In Israel, as in many places in the world, historic preservation deals with buildings and monuments. This is why you can find a preserved historical building that seems out of place or out of context with its surroundings. In many places in the world, the preservation of whole neighborhoods has become prevalent. The preservation of historic districts or conservation areas became town planning tools used by the local town planning authorities to upgrade their city centers and old neighborhoods.

What does this mean? The historic neighborhood’s boundaries are defined. Within these neighborhood boundaries, some buildings were given landmark status as historic buildings and buildings that were not. An owner of a building that does not have landmark status that wishes to renovate his building, tear it down or add to it, must follow the instructions of the local preservation commission. Depending on the rules set in place by the local town plan, this commission can set rules for the types of windows, the color of houses, architectural elements, and the materials and design of new additions.

Urban Renewal vs Historic Buildings

The idea behind this is to preserve the history, heritage, and spirit of place of the neighborhood. The history of the neighborhood and its buildings is researched. The local inhabitants are interviewed. Decisions are made as to what to do with empty plots between homes and buildings.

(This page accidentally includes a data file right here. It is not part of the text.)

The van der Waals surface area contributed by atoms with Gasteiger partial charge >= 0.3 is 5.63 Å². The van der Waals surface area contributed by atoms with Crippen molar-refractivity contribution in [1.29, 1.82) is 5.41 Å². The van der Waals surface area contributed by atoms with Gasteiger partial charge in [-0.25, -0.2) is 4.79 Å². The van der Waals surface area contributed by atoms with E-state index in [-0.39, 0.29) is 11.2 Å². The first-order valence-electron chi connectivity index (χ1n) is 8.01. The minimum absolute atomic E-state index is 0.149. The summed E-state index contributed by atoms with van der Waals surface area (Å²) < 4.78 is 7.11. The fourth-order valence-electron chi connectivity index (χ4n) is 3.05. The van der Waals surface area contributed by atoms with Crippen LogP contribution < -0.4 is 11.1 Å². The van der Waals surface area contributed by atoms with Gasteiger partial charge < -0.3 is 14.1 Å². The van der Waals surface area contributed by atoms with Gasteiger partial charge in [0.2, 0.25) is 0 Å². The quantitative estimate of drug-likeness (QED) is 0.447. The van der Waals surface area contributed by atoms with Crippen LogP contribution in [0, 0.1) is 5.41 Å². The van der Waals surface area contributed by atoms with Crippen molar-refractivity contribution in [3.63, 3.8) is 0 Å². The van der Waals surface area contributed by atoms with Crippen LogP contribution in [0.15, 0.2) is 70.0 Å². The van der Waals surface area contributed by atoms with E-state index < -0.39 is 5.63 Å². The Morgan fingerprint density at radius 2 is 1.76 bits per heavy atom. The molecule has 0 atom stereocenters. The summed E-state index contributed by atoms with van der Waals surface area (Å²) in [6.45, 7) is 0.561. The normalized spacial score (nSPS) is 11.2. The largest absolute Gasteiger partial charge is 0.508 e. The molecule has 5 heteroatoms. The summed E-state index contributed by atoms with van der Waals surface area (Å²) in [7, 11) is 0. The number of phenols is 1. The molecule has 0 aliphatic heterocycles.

In Israel, there is another element that needs to be discussed and decisions made about. How to strengthen these buildings against earthquakes? Should floors be added to these buildings? Should parking lots be dug out under the buildings? How will all this affect the look of the historical buildings, the infrastructure, and the spirit of the place?

In Tel Aviv a new town plan was passed in 2015 called Tel Aviv town plan 5000. This town plan has marked certain historical neighborhoods for special treatment and preservation. Similar preservation town plans are being prepared in other cities as well that will earmark certain neighborhoods for preservation. However, it remains to be seen if the preservation of buildings on the one hand, and the strengthening of buildings against earthquakes, on the other hand, will be able to live side by side.

Nicole Levin

Nicole Levin Law Offices